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March 26, 2010     Post-Gazette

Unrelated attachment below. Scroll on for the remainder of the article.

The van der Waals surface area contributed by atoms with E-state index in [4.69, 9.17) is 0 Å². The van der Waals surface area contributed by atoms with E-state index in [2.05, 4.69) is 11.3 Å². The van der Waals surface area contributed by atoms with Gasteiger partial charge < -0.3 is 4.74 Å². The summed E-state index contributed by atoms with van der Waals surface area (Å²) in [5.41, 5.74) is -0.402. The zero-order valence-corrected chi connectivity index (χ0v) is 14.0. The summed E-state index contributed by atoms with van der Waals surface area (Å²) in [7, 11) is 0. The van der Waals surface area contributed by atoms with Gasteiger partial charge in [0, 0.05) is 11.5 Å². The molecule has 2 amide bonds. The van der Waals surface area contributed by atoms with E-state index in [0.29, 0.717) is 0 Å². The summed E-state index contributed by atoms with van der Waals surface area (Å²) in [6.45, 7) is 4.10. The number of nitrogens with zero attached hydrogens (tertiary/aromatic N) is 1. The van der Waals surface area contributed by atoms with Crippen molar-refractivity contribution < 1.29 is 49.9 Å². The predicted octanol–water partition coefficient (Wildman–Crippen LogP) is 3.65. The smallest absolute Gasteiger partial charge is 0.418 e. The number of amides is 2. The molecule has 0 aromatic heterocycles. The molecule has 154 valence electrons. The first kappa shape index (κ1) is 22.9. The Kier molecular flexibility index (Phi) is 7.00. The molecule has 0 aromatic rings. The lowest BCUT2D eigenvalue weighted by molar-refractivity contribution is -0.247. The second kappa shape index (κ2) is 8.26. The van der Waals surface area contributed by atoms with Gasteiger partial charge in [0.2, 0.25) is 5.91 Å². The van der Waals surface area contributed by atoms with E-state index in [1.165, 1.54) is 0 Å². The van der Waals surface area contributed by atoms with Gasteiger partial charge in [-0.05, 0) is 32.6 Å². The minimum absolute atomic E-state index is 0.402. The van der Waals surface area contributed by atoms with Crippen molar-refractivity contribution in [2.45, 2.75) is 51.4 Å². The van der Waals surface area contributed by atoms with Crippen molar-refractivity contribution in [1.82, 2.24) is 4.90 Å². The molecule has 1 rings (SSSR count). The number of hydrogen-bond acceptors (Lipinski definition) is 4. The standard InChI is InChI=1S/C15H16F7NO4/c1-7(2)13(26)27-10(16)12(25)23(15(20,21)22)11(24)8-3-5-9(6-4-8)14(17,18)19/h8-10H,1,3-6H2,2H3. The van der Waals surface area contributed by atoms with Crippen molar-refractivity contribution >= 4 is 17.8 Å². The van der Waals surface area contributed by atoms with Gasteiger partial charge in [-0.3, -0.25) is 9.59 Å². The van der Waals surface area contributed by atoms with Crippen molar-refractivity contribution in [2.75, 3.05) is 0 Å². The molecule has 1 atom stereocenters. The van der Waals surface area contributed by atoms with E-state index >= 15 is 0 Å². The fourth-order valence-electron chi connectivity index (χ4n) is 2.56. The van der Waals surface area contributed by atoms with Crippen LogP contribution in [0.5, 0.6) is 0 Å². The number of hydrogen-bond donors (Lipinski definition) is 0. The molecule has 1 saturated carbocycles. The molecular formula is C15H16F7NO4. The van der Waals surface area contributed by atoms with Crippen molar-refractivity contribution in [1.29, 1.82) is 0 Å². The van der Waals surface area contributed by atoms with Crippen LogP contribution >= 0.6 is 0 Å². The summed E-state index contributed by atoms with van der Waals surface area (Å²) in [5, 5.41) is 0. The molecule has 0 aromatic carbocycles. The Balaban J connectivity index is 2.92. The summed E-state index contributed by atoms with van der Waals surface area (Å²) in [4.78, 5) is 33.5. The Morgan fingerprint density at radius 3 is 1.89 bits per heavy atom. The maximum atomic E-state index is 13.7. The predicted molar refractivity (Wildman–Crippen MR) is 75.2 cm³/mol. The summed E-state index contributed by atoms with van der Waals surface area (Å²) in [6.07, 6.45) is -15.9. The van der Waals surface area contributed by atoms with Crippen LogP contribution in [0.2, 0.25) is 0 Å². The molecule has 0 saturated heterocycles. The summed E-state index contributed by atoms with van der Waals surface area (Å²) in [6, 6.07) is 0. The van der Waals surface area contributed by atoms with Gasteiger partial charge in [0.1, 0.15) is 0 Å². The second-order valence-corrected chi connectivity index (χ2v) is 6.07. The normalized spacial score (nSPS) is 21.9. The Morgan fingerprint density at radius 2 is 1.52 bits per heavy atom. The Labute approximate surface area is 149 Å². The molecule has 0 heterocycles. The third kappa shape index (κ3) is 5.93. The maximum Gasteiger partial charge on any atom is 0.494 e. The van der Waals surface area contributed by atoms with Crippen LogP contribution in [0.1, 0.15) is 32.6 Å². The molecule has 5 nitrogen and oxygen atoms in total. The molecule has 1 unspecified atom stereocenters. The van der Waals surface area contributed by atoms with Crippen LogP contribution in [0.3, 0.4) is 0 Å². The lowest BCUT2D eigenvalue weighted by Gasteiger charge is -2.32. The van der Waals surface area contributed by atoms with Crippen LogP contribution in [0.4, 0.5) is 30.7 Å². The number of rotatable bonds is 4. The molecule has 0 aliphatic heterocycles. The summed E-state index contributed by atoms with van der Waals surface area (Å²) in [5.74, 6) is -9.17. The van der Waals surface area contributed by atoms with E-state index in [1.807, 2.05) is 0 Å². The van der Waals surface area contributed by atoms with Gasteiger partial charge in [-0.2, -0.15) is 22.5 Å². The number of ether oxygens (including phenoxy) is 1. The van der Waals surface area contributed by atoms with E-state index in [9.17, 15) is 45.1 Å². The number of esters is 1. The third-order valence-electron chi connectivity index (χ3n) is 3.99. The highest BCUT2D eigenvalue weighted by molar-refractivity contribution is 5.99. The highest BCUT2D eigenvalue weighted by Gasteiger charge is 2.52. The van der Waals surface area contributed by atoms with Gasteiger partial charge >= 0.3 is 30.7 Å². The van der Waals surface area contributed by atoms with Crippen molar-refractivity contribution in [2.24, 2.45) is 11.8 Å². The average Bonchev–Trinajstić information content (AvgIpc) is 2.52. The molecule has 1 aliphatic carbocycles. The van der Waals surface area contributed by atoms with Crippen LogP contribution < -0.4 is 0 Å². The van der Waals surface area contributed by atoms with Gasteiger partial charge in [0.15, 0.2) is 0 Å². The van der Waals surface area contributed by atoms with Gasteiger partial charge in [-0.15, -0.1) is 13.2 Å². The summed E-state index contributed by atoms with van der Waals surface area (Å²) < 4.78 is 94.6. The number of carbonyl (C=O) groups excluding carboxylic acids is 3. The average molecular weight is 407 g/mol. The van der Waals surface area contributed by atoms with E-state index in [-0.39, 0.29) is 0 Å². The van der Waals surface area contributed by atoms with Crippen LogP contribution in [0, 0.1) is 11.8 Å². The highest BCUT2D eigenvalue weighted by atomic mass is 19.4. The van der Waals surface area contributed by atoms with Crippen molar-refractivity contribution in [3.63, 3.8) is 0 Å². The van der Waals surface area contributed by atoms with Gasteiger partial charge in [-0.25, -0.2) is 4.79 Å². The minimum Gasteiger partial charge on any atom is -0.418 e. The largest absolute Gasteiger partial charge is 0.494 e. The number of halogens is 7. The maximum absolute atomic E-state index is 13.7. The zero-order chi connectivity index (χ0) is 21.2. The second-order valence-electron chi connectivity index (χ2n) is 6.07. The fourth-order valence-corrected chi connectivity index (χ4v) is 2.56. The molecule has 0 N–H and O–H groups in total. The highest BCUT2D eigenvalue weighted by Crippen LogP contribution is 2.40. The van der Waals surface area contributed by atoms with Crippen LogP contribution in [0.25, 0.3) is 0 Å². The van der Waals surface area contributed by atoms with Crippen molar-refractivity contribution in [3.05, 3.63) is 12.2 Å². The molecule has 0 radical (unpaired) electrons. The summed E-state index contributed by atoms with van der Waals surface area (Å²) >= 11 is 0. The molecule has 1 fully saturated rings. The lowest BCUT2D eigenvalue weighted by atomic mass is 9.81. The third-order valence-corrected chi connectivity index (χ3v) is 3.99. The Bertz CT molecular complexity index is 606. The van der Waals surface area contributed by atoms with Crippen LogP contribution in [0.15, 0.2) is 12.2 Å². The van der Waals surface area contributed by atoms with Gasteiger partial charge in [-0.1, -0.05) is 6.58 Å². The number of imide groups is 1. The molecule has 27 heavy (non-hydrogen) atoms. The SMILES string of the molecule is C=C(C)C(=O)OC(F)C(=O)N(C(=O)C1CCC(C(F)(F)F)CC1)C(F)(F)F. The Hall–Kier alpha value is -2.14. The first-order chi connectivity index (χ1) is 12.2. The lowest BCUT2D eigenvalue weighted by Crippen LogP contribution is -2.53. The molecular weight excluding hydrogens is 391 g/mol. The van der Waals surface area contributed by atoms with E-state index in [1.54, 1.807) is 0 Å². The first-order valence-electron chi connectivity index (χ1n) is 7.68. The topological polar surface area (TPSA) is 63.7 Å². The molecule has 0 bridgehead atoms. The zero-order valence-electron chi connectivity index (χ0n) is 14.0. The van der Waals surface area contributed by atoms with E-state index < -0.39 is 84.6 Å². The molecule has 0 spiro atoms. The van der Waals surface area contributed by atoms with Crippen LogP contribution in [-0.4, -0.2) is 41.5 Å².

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Page4 POST-GAZETTE, MARCH 26, 2010 kin MARKET SLIGHT IMPROVEMENT, The Federal Reserve maintains a vow to keep rates low as the economy rallies. Businesses are spending, but reluctant to hire. The economy is stabi- lizing and the Fed presidents voted 9-1 to keep the Fed funds rate at a record low .0%-.25%. Most analysts ex- pect the Fed to keep rates low for an extended period of time to make sure the eco- nomic recovery stays on tract. They expect the Fed to wait until next year to raise rates. Building permits, an indicator of future activity, fell 1.6% to a rate of 612,000 units. The Fed noted that investment in nonresiden- tial structures is declining and that "housing stats have been fiat at a depressed level." The National Asso- ciation of Home Builders said its sentiment index fell two points in March, to 15 as bad weather and heavily dis- count foreclosed homes dented sales. The six month outlook also fell as readings below 50 signal pessimism. New home sales fell 11% to a record low. The Feds Cen- tral Bank reiterated its $1.425 trillion program to buy mortgage backed secu- rities and debt this month. The purchases have helped keep mortgage rates low, boosting the housing mar- kets and the overall econ- omy. They also swelled the $2 billion, more than double the pre-recession level. The Fed also boosted its discount rate on loans to banks and halted its energy lending programs amid improve- ments in credit markets. Wholefoods did a lot to keep healthy in an ailing economy. Management did a sweeping overhaul, laid-off staff, improved margins by managing earnings with tighter cost controls. They went after every expense line on the P&L, and slowed their new store openings adding 15 new stores rather than 30/year, and laid-off 100 team members, 50 from headquarters, and worked on controlling inventories. They got a 5% decline by improving its systems. They pushed value by launching a 365 "Whole Deal" in-store guide to money saving tips and budget recipes. Analysts polled by Reuters, see earn- ings for September 2010 rising 46% to stay brisk to $1.24/share. They expect a 14% rise in the 2010 fis- cal year 2011. However, the Consumer Confidence Index fell sharply in February. It's still a challenging environ- ment as the consumer is not as strong as hoped, and same share sales will get more difficult later this year. The economic recovery is still moving up. The Feds Manufacturing Index rose 1.3 points in March to 18.9. The consensus forecast was for 18. Improved manufac- turing activity signaled slow grov~th, but tlae job index hit Au uet 2007. New claims for jobless benefits fell by 5,000 in the week ending March 13th to 457,000, the third straight decline, according to the BUT MIXED Labor Department, but it's too high to suggest sustained hiring. It's hoped that the economy will be able to grow on its own after government stimulus stops in the second half of this year, but analysts say actual job growth must resume soon for a stable expansion to take root. Con- sumer prices were flat in February as gains in auto prices, medical and educa- tional expenses, affect de- clines in gasoline and cloth- ing prices the Labor Depart- ment reported. Wall Street had expected a 1% increase. Core prices such as food and energy costs rose 1.3% as predicted, the lowest in six years. The stock market was mixed on the news. The NYSE fell .4% and the S&P fell fractionally, as the Dow rose .4% and the NASDAQ rose . 1%. Hiring should be better in March and unemployment will improve by year end. The economy needs to add 150,000/month to keep un- employment from rising due to new and returning work- ers. After more than two years of job losses, there are signs that hiring is resum- ing, economists predict. They expect gains in March employment figures. Again a gain of 150,000 and this pace of job gains will pick up from there to 200,000 jobs/ month by year end_ /krnerica a ltm t6 tg r0- verse the 4 million lost jobs since December 2007. It's time to call your financial advisor or call me at 617-261-7777. Breast Cancer Rates Hig by Sal Giarratani Until quite recently, mam- mograms at 40 were the standard for women. His- panic women in the United States are getting more ag- gressive forms of breast can- cer. According to a study at the Arizona Cancer Center, Hispanic women are getting cancer at an earlier age. Hispanic women are getting it in their late 40s or early 50s; other women in their 60s. Says Elena Martinez, co-director of the cancer pre- vention department, "The question is: If Hispanic women are getting cancer earlier, i.e., before their 50s, is this (the new age recom- mendation) going to be worse for them? We don't have the answer yet." However, according to the US Prevention Services Task Force, evidence shows mamm0grams on women 40 to 49 result in false posi- tives. However, once again if Hispanic women are com- ing down with breast can- cer in their late 30s, shouldn't this ethnic popu- lation be tested earlier? When is someone too young to get a mammogram? Re- cently, there was a news story on Josefina Iturralde The Agency for aft your Insurance Coverages AUIO HOM[OWNERS IENANIS COMMERCIAL Experience makes the difference SPECIALIST in RESTAURANT and BUSINESS POLICIES CALt TODAY FOR YOUR QUOTE 617-523-3456 - Fax 617-723-9212 1 Longfellow - Place Suite 2322 - Boston, MA 02114 Conveniently located with Free Parking who reportedly was told by her doctor she was too young for a mammogram at 38, de- spite pain in her left breast. That advice was a mistake. She had cancer, needed both breasts removed and now the cancer is in the liver. According to Josefina, "If I had gotten a mammo- gram, maybe my cancer would not have metasta- sized. Maybe I wouldn't have had to lose my breasts." This is a debate worth getting involved in. When should women first start getting mammograms? What age is right? Is there really a wrong age? Are we just trying to save money here? The buck should always stop with the patient's health. Period. Vazza Funeral Homes 262 Beach St., Revere 781-284-1127 11 Henry St., E. Boston 617-567-0955 Louis R. Vazza - Mark A. Tauro Funeral Directors www.vazzafunerals.com by Sa....ll Gi__arrata__ ni Joe Pantoliano Says Stop the Stigma!!! Hollywood actor Joe Pantoliano is pretty well known mostly as a support- ing actor in a variety of mov- ies. He looks quite Italian and, as such usually plays Italian characters. In 2003, he won an Emmy for his por- trayal of Ralph Cifaretto on "The Sopranos." However, he's one of those actors we often see but can't quite re- member his name. Pantoliano is candid about coming back from clinical depression. The actor said that in 2007 while working on a movie called Canvas, in which he played a guy struggling to hold his fam- ily together after his wife develops schizophrenia, he started becoming agitated and had several angry out- bursts. He was tired all the time but couldn't sleep. He felt full of sadness and lost all the joy for life. He thought something had to give. Either he got better or he died. It isn't easy for Italian Americans to admit to psy- chological issues. The idea seems foreign to the cul- ture. Italian Americans back in my grandparent's day thought all bad things came into someone from outside, My grandmother used to cure neighbors of the Evil Eye with a soup to die for or as my father once put it, -Ei- ther it cured you or it killed you." People didn't develop mental illness: someone else threw a curse on you. Things however have got- ten better with Italian Americans becoming more Americanized about mental illness. Where once few Italian Americans ventured into the field of psychology or psy- chiatry, today the ranks of these professions have seen growing numbers of Italian American men and women. Pantoliano like many other Italian Americans was not afraid to face the prospect that he needed help with his feelings. When he had his annual checkup, he told his doctor how he felt and his doctor recommended a psychiatrist who eventually told him he was suffering from clinical depression. He finally was given a name for that feel- ing of walking life through sand and being unable to get out of bed in the morning. He had a disease caused by a chemical imbalance and it was fixable if he worked on it. After admitting to his dis- ease, he also didn't hide it but spoke aloud about his di- agnosis. He would share his story with others and found out he was far from alone. He started a foundation, No Kidding, Me Too (nkm2). He did this to stop the stigma and shame surrounding mental illness which he called "brain-dis-ease." Men- tal illness needs to be treated like any other dis- ease, such as diabetes, asthma, cancer or colitis. After learning his disease was genetic, he sees his doc- tor regularly, takes his medication, eats right and exercises. Pantoliano also feels better knowing that thanks to a new law, the brain has parity with other body parts. Under most health insurance plans to- day, enrollees are entitled to mental health services if needed. Last summer, Pantoliano spent 12 days in Iraq doing his "Stop the Stigma" tour to education the troops on de- pression because of the high rate of suicide in the mili- tary. Said Pantoliano to those young men and women serving their coun- try, "Your feelings won't kill you. Emotional intimacy -- the ability to express your feelings to others -- is the way out of suffering." There is a website to check out at www.nkm2.org. The actor noted there are blogs and conversations going on all the time about ways to get help and he said, "I want to make getting help cool." As an Italian American, I think it is okay to say you need help. Living in denial can be painful. Drinking those God awful remedies of yesterday are history too. Welcome to the 21st century where it is okay to say you need help and not afraid to receive it. f COMMITTED TO QUALITY DRY CLEANING SERVICE WITHIN YOUR NEIGHBORHOOD Shirts Laundered * Leather & Suede Expert Tailoring by Nina & Mario EAST BOSTON 24 Porter Street Tel. 617.567.9850 NORTH END 306 Hanover Street Tel. 617.742.0800 J WWW.BOSTON POSTGAZETTE.COM